By Steve Sweeney and Loretta Weinberg
While most of the analysts and pundits have been speculating about what the results of our elections mean for Gov. Chris Christie’s national political ambitions, the more important question is what the results mean for the people of New Jersey.
The governor won decisively, but Democratic legislative candidates gained triumphant victories as well and we did it despite the historic margins at the top of the ticket for Republicans. We reversed the tidal wave by winning every contested Senate race, re-electing all our incumbents, capturing the one open seat and holding the same 24-seat Assembly majority we had before Election Day.
This is meaningful, not just for the Legislature, but for the state. And the significance extends into the lame-duck session of the Legislature for the next few months and for the next legislative session starting in mid-January.
We believe that New Jersey appreciates our willingness to work with the governor in a bipartisan way to get things done when he is right, but challenge him when he is wrong.
The governor refused our plan to increase the minimum wage from $7.25 per hour to $8.25, tying future increases to the rate of inflation. So we found another way to get it done by going to the voters with a constitutional amendment that was approved overwhelmingly.
We worked with the governor on our top priority of creating jobs by establishing the Economic Opportunity Act, a far-reaching plan to spur economic growth in all regions of the state with incentives to create well paying jobs.
When the governor proposed an income tax cut for the wealthy, we rejected his idea and developed a plan to provide property tax savings for the middle class. Once the state can afford it, we will do it in a responsible way.
We have other priorities for the lame-duck session. We must continue to push for legislation that will promote shared services among municipal governments. We achieved some success on this, but we can do more by promoting shared services more aggressively.
We also plan to do more for college affordability and educational excellence. We already moved higher education forward by restructuring some of the state’s colleges and universities, and we enacted a higher education bond act to provide the resources to build and expand education facilities.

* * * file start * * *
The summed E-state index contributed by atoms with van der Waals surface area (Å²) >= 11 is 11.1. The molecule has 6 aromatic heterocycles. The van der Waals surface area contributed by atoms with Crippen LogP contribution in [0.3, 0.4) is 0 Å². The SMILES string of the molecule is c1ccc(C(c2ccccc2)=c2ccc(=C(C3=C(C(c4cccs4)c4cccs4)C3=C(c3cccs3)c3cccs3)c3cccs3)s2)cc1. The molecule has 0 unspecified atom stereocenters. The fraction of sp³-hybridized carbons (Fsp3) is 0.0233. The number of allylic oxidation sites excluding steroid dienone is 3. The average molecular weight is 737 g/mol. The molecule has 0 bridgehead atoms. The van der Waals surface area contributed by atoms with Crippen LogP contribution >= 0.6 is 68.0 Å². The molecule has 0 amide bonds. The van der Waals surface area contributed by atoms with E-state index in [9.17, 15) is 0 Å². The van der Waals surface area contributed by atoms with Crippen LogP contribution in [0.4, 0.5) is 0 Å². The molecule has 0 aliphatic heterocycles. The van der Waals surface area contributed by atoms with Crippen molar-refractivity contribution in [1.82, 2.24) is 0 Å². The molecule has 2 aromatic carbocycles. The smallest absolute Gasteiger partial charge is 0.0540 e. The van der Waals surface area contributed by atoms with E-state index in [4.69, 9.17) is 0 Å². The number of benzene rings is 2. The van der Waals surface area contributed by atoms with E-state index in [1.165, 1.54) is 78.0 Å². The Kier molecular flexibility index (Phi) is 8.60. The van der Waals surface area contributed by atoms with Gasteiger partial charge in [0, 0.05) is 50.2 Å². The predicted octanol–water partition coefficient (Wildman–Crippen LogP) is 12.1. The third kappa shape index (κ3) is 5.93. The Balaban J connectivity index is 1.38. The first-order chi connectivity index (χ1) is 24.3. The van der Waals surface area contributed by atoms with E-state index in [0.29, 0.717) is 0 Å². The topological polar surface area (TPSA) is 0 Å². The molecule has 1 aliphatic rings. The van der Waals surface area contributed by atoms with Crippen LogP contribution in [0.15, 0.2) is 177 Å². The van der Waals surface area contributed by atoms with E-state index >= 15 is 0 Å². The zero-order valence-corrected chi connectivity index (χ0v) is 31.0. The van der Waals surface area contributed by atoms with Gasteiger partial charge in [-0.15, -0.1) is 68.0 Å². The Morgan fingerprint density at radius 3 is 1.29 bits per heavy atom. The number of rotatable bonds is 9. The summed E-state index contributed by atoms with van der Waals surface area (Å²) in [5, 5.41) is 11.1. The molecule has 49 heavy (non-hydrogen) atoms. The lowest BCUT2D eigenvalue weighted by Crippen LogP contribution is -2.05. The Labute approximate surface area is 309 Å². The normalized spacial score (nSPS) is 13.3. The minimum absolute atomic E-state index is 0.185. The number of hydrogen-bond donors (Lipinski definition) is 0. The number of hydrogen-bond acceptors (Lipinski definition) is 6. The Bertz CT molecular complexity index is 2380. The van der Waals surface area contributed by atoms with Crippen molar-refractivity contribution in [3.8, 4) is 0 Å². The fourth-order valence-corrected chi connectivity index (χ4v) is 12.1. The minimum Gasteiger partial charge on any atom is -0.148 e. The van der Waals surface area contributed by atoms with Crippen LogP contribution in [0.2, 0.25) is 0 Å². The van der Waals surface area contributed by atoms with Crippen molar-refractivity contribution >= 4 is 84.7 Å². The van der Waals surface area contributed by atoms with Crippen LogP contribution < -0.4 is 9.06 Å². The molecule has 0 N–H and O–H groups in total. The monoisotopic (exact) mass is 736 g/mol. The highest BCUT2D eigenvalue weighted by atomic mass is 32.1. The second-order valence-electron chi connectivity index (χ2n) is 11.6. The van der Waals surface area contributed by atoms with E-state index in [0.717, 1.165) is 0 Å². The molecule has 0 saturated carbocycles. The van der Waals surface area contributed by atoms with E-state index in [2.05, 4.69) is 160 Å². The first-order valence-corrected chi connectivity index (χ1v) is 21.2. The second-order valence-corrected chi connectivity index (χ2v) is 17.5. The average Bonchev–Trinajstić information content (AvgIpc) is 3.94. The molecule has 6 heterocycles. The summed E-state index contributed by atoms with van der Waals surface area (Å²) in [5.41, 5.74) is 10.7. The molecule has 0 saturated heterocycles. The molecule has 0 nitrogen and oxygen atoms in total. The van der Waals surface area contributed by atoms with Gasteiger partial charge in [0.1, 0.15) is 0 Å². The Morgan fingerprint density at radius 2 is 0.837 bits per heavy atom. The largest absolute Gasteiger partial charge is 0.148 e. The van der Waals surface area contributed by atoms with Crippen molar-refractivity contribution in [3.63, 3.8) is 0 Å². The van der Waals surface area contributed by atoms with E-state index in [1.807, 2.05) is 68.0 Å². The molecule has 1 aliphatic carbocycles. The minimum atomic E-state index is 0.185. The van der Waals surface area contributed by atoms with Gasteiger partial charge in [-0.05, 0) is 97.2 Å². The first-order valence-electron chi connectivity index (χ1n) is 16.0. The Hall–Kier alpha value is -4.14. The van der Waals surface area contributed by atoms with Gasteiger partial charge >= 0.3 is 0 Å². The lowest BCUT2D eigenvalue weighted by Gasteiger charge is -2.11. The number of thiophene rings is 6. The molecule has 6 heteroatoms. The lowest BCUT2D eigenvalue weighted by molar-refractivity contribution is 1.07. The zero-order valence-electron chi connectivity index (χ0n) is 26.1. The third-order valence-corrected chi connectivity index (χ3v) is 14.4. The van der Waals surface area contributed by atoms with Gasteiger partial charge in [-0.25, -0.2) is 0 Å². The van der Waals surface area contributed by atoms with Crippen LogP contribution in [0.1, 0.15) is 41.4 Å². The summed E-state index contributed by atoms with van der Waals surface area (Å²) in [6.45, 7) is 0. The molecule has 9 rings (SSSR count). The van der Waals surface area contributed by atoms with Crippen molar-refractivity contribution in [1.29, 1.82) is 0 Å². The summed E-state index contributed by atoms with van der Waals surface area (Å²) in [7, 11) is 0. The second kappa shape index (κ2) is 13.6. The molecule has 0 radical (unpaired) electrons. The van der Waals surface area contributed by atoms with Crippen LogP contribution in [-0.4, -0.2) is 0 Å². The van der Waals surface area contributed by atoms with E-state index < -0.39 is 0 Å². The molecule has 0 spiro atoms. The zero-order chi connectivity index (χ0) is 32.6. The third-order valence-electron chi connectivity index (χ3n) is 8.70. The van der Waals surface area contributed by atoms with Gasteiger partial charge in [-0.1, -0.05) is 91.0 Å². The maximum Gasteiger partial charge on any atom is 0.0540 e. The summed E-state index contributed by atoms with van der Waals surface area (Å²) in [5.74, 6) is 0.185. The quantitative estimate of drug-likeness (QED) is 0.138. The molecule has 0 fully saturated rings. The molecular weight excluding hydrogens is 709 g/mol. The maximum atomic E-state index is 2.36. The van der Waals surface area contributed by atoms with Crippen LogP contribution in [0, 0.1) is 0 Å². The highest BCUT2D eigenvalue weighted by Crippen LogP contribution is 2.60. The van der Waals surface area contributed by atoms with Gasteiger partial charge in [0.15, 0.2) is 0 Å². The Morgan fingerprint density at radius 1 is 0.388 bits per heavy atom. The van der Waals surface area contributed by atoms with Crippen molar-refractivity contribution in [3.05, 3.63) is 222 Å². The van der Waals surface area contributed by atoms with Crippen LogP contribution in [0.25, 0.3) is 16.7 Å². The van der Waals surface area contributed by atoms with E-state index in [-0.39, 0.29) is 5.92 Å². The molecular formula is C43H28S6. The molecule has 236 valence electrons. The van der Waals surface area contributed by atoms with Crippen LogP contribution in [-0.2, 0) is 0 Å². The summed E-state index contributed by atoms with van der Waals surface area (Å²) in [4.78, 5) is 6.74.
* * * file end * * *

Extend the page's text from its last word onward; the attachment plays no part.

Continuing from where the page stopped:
We are working on ideas to make college more affordable by creating a “College Affordability Study Commission” — and to combine degree programs between county colleges and state universities. The “affordable degree” pilot program would provide a low-cost higher education to students to attend their first two years at a county college and complete their education at a four-year institution. We recently announced a partnership between Gloucester County College and Rowan University that accomplishes these goals and we will seek to do this throughout the state.
We also plan to approve and send to the governor the DREAM Act, which will allow undocumented immigrants in New Jersey to qualify for in-state tuition rates and college loans. This is the fair thing to do and the right thing to do.
And we will continue to monitor the Hurricane Sandy recovery efforts to determine what should be done to get federal aid to the storm’s victims who need it and to help in any other way to facilitate rebuilding and recovery.
Senate Democrats will be forceful in pursuing our agenda during the remaining months of the current legislative session and will be just as aggressive for the next session. As the election demonstrated, we are acting with the support of the people of New Jersey.
Steve Sweeney (D-Gloucester) is Senate president of New Jersey. Loretta Weinberg (D-Bergen) is Senate majority leader.
Read Senate President Sweeney and Senate Majority Leader Weinberg’s editorial in the Star Ledger here.